What to Know About Pittsburgh Strangulation Charges | Worgul, Sarna & Ness, Criminal Defense Attorneys, LLC

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What to Know About Pittsburgh Strangulation Charges

If you’re facing strangulation charges in Pittsburgh, you might be left feeling confused and hurt by the accusations. Perhaps an ex is trying to get revenge, or a consensual act is being used against you. No matter the reasons behind the charge, you need an experienced defense attorney who can help you avoid a conviction.

Learn more about Pittsburgh strangulation charges and the impact a conviction could have on your future.

Pennsylvania Strangulation Laws

In 2016, Pennsylvania adopted Act 111, making strangulation a standalone offense from other domestic battery crimes. Under this law, strangulation is a second-degree misdemeanor offense. It increases to a felony if certain aggravating factors are present, such as if the victim is a relative or romantic partner.

The purpose of Act 111 is to impose harsher penalties for strangulation, as this form of abuse can be particularly dangerous for victims.

Strangulation Defined

According to the Pennsylvania Crimes Code Title 18 § 2718, strangulation occurs when someone “knowingly or intentionally impedes the breathing or circulation of the blood of another person.” This can involve “applying pressure to the throat or neck” or “blocking the nose and mouth of the person.”

Examples include:

  • Wrapping a belt, rope, scarf, or other object around someone else’s neck
  • Manual strangulation with one or both hands
  • Stepping or kneeling on someone’s throat to apply pressure
  • Putting someone in a chokehold using the arms, e.g., a “sleeper hold” or headlock

Under this definition, strangulation does not have to result in physical injury. Restricting someone else’s blood circulation or breathing is enough to result in a charge. As a result, it’s often your word against the alleged victim’s. You will need an aggressive lawyer to protect your rights and help you build a solid defense.

Penalties for Strangulation in Pennsylvania

The penalties for strangulation will depend on the severity of the offense and the circumstances involved. Below are the three different gradings:

Second-Degree Misdemeanor

Strangulation is considered a second-degree misdemeanor in Pennsylvania when there are no aggravating factors. The penalties include up to two years in jail and a maximum fine of $5,000.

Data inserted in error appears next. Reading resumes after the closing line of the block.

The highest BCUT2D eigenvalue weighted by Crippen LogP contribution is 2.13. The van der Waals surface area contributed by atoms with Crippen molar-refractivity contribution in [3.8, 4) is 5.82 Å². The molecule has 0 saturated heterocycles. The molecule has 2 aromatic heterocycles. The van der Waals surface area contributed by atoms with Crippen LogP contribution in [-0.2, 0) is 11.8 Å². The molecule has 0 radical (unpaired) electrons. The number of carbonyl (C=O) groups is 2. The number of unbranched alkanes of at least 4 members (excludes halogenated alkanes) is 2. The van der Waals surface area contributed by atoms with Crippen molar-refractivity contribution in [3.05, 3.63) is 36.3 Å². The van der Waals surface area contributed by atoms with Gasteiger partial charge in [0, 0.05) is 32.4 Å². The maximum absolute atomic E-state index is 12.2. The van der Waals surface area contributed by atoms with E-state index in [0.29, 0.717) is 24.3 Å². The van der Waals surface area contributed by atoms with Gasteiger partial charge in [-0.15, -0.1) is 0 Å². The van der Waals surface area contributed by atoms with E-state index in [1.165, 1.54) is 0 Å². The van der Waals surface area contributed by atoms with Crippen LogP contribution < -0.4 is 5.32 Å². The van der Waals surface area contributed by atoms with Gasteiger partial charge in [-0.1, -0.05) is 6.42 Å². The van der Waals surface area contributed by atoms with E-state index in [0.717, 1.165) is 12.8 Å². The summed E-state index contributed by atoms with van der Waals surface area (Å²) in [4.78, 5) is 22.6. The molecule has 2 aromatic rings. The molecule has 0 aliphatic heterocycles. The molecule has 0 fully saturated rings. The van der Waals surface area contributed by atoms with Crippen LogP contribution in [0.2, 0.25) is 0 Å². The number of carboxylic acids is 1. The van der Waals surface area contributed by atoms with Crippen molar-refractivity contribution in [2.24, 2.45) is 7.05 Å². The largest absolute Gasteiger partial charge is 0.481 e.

Second-Degree Felony

A strangulation offense could be enhanced to a second-degree felony if any of the following aggravating factors apply:

  • The offense is committed against a “family or household member” (as defined in 23 Pa.C.S. § 6102)
  • A caretaker commits the offense against a care-dependent person
  • The offense is done in conjunction with sexual violence, stalking, or a crime related to human trafficking under 30 Pa.C.S. § 3011

A second-degree felony in Pennsylvania can bring up to 10 years in prison and a maximum fine of $25,000.

First-Degree Felony

First-degree felony strangulation occurs when:

  • The victim has an active protection from abuse order (as defined in 23 Pa.C.S. Ch. 61) against the defendant
  • The victim has an active sexual violence or intimidation protection order (as defined in 42 Pa.C.S. Ch. 62A) against the defendant
  • The defendant uses an instrument of crime during the strangulation offense
  • The defendant has previously been convicted of a similar offense

If convicted, you could be sentenced to a maximum of 20 years and pay a fine of up to $25,000.

Additional Consequences

Outside of the legal penalties, a strangulation charge can negatively impact the rest of your life. For example, you could lose child custody and miss out on job opportunities. In addition, you might experience strained relationships with family and friends as a result of your conviction. You can protect your rights and future by seeking out an experienced defense attorney.

How to Defend Against Strangulation Charges in Pennsylvania

In Pennsylvania, prosecutors will not have to prove you caused physical injury to charge you with strangulation. As a result, saying no harm was done is not an effective defense.

One of the most effective defenses against a strangulation charge in Pittsburgh is that the act was consensual. However, you will need sufficient evidence to back this up. Your attorney can gather discovery to identify contradictions in the alleged victim’s account, possible motives for them to falsely accuse you, or other factors to support your strangulation defense.

A Pittsburgh criminal defense attorney will be critical throughout the legal process if you’ve been accused of strangulation. Prosecutors will likely seek the maximum punishments due to the severity of this crime. To avoid the worst outcome, you must have someone on your side to fight for you.

Charged with Strangulation? Call Our Pittsburgh Lawyers ASAP.

A strangulation conviction carries serious consequences in Pittsburgh and should not be taken lightly. If you’re charged, you are in a vulnerable position with your future on the line. You must act fast and secure the help of an experienced and knowledgeable strangulation defense attorney. At Worgul, Sarna, & Ness, we’ve helped countless clients fight criminal charges in Pennsylvania, and we’re here to help you too.

Contact Worgul, Sarna, & Ness LLC at (412) 281-2146 to schedule an initial consultation.